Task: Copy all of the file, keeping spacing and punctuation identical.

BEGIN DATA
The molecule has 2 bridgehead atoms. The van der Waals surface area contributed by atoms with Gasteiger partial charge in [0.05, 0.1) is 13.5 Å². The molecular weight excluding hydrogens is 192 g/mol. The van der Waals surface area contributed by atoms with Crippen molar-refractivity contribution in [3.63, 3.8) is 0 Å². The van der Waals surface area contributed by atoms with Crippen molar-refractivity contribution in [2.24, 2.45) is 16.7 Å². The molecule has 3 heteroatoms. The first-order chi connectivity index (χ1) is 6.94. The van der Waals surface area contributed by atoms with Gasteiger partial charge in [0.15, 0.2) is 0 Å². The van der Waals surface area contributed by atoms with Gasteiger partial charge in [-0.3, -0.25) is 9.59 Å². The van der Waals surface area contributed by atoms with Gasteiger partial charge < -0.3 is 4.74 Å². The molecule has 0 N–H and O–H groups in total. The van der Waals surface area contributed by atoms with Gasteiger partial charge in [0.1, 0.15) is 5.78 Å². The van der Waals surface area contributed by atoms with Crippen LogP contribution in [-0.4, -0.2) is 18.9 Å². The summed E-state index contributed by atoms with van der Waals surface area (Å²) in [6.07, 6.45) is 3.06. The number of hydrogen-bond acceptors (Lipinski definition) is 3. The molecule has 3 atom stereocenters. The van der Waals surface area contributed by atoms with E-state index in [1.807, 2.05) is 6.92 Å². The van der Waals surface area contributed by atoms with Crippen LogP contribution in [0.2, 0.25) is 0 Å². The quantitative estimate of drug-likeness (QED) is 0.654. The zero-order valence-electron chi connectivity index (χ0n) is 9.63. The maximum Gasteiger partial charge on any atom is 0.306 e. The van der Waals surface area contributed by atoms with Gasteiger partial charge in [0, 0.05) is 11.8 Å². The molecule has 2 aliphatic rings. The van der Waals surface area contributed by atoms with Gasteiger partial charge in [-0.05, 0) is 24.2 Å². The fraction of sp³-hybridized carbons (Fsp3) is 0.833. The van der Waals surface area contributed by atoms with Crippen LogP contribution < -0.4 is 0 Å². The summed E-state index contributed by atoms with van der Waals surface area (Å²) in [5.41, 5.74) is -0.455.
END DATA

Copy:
The molecule has 2 bridgehead atoms. The van der Waals surface area contributed by atoms with Gasteiger partial charge in [0.05, 0.1) is 13.5 Å². The molecular weight excluding hydrogens is 192 g/mol. The van der Waals surface area contributed by atoms with Crippen molar-refractivity contribution in [3.63, 3.8) is 0 Å². The van der Waals surface area contributed by atoms with Crippen molar-refractivity contribution in [2.24, 2.45) is 16.7 Å². The molecule has 3 heteroatoms. The first-order chi connectivity index (χ1) is 6.94. The van der Waals surface area contributed by atoms with Gasteiger partial charge in [0.15, 0.2) is 0 Å². The van der Waals surface area contributed by atoms with Gasteiger partial charge in [-0.3, -0.25) is 9.59 Å². The van der Waals surface area contributed by atoms with Gasteiger partial charge < -0.3 is 4.74 Å². The molecule has 0 N–H and O–H groups in total. The van der Waals surface area contributed by atoms with Gasteiger partial charge in [0.1, 0.15) is 5.78 Å². The van der Waals surface area contributed by atoms with Crippen LogP contribution in [-0.4, -0.2) is 18.9 Å². The summed E-state index contributed by atoms with van der Waals surface area (Å²) in [6.07, 6.45) is 3.06. The number of hydrogen-bond acceptors (Lipinski definition) is 3. The molecule has 3 atom stereocenters. The van der Waals surface area contributed by atoms with E-state index in [1.807, 2.05) is 6.92 Å². The van der Waals surface area contributed by atoms with Crippen LogP contribution in [0.2, 0.25) is 0 Å². The quantitative estimate of drug-likeness (QED) is 0.654. The zero-order valence-electron chi connectivity index (χ0n) is 9.63. The maximum Gasteiger partial charge on any atom is 0.306 e. The van der Waals surface area contributed by atoms with Gasteiger partial charge in [0, 0.05) is 11.8 Å². The molecule has 2 aliphatic rings. The van der Waals surface area contributed by atoms with Gasteiger partial charge in [-0.05, 0) is 24.2 Å². The fraction of sp³-hybridized carbons (Fsp3) is 0.833. The van der Waals surface area contributed by atoms with Crippen LogP contribution < -0.4 is 0 Å². The summed E-state index contributed by atoms with van der Waals surface area (Å²) in [5.41, 5.74) is -0.455.